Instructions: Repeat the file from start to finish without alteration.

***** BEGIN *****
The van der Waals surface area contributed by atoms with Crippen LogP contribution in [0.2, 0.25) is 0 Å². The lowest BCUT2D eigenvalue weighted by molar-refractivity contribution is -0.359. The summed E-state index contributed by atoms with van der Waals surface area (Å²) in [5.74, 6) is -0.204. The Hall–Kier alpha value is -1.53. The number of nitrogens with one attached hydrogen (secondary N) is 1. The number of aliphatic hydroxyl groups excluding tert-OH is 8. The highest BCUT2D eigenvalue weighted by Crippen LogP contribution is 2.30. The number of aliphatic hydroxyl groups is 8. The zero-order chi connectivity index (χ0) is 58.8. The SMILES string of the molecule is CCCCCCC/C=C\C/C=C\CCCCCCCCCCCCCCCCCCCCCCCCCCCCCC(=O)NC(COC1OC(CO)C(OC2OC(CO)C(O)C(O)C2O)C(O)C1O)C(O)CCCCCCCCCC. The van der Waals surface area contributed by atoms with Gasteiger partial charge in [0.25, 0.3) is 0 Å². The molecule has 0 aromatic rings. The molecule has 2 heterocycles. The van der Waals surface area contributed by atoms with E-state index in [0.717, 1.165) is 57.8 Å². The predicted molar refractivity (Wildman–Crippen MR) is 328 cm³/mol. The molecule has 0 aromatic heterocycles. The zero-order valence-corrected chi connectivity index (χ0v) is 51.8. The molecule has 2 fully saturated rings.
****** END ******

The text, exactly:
The van der Waals surface area contributed by atoms with Crippen LogP contribution in [0.2, 0.25) is 0 Å². The lowest BCUT2D eigenvalue weighted by molar-refractivity contribution is -0.359. The summed E-state index contributed by atoms with van der Waals surface area (Å²) in [5.74, 6) is -0.204. The Hall–Kier alpha value is -1.53. The number of nitrogens with one attached hydrogen (secondary N) is 1. The number of aliphatic hydroxyl groups excluding tert-OH is 8. The highest BCUT2D eigenvalue weighted by Crippen LogP contribution is 2.30. The number of aliphatic hydroxyl groups is 8. The zero-order chi connectivity index (χ0) is 58.8. The SMILES string of the molecule is CCCCCCC/C=C\C/C=C\CCCCCCCCCCCCCCCCCCCCCCCCCCCCCC(=O)NC(COC1OC(CO)C(OC2OC(CO)C(O)C(O)C2O)C(O)C1O)C(O)CCCCCCCCCC. The van der Waals surface area contributed by atoms with Gasteiger partial charge in [0.25, 0.3) is 0 Å². The molecule has 0 aromatic rings. The molecule has 2 heterocycles. The van der Waals surface area contributed by atoms with E-state index in [0.717, 1.165) is 57.8 Å². The predicted molar refractivity (Wildman–Crippen MR) is 328 cm³/mol. The molecule has 0 aromatic heterocycles. The zero-order valence-corrected chi connectivity index (χ0v) is 51.8. The molecule has 2 fully saturated rings.